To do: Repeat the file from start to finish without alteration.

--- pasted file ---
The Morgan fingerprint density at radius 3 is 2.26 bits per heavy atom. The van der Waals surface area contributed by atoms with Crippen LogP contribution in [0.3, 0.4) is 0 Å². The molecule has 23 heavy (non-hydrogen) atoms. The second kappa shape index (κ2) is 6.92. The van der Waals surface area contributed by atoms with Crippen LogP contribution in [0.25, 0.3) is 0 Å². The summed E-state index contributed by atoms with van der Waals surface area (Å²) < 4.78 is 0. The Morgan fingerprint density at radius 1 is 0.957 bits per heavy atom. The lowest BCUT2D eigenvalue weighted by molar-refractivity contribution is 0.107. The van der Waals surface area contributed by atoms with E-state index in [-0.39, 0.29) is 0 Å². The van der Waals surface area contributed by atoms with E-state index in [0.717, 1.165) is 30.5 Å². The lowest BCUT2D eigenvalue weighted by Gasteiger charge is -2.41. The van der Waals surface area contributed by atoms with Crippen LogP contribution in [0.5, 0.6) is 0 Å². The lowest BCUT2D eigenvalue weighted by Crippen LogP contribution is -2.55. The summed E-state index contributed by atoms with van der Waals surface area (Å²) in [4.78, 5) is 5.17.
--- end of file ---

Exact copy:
The Morgan fingerprint density at radius 3 is 2.26 bits per heavy atom. The van der Waals surface area contributed by atoms with Crippen LogP contribution in [0.3, 0.4) is 0 Å². The molecule has 23 heavy (non-hydrogen) atoms. The second kappa shape index (κ2) is 6.92. The van der Waals surface area contributed by atoms with Crippen LogP contribution in [0.25, 0.3) is 0 Å². The summed E-state index contributed by atoms with van der Waals surface area (Å²) < 4.78 is 0. The Morgan fingerprint density at radius 1 is 0.957 bits per heavy atom. The lowest BCUT2D eigenvalue weighted by molar-refractivity contribution is 0.107. The van der Waals surface area contributed by atoms with E-state index in [-0.39, 0.29) is 0 Å². The van der Waals surface area contributed by atoms with E-state index in [0.717, 1.165) is 30.5 Å². The lowest BCUT2D eigenvalue weighted by Gasteiger charge is -2.41. The van der Waals surface area contributed by atoms with Crippen LogP contribution in [0.5, 0.6) is 0 Å². The lowest BCUT2D eigenvalue weighted by Crippen LogP contribution is -2.55. The summed E-state index contributed by atoms with van der Waals surface area (Å²) in [4.78, 5) is 5.17.